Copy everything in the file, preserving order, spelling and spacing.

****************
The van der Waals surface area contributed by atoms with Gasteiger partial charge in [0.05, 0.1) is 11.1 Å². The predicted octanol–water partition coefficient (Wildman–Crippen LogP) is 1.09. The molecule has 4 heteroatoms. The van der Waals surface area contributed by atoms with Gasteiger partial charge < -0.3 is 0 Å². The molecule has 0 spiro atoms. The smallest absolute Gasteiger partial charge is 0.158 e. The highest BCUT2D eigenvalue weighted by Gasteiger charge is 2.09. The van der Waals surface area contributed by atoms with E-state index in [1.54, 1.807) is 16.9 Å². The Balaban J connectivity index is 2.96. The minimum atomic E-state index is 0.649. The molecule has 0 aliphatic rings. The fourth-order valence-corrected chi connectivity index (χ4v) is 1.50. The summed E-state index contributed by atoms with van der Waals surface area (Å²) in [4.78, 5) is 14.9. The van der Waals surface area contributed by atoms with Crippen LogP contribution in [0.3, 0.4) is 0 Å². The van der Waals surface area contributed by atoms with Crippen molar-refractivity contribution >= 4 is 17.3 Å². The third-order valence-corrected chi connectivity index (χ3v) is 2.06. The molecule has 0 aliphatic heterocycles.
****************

The van der Waals surface area contributed by atoms with Gasteiger partial charge in [0.05, 0.1) is 11.1 Å². The predicted octanol–water partition coefficient (Wildman–Crippen LogP) is 1.09. The molecule has 4 heteroatoms. The van der Waals surface area contributed by atoms with Gasteiger partial charge < -0.3 is 0 Å². The molecule has 0 spiro atoms. The smallest absolute Gasteiger partial charge is 0.158 e. The highest BCUT2D eigenvalue weighted by Gasteiger charge is 2.09. The van der Waals surface area contributed by atoms with E-state index in [1.54, 1.807) is 16.9 Å². The Balaban J connectivity index is 2.96. The minimum atomic E-state index is 0.649. The molecule has 0 aliphatic rings. The fourth-order valence-corrected chi connectivity index (χ4v) is 1.50. The summed E-state index contributed by atoms with van der Waals surface area (Å²) in [4.78, 5) is 14.9. The van der Waals surface area contributed by atoms with Crippen LogP contribution in [0.3, 0.4) is 0 Å². The van der Waals surface area contributed by atoms with Crippen molar-refractivity contribution >= 4 is 17.3 Å². The third-order valence-corrected chi connectivity index (χ3v) is 2.06. The molecule has 0 aliphatic heterocycles.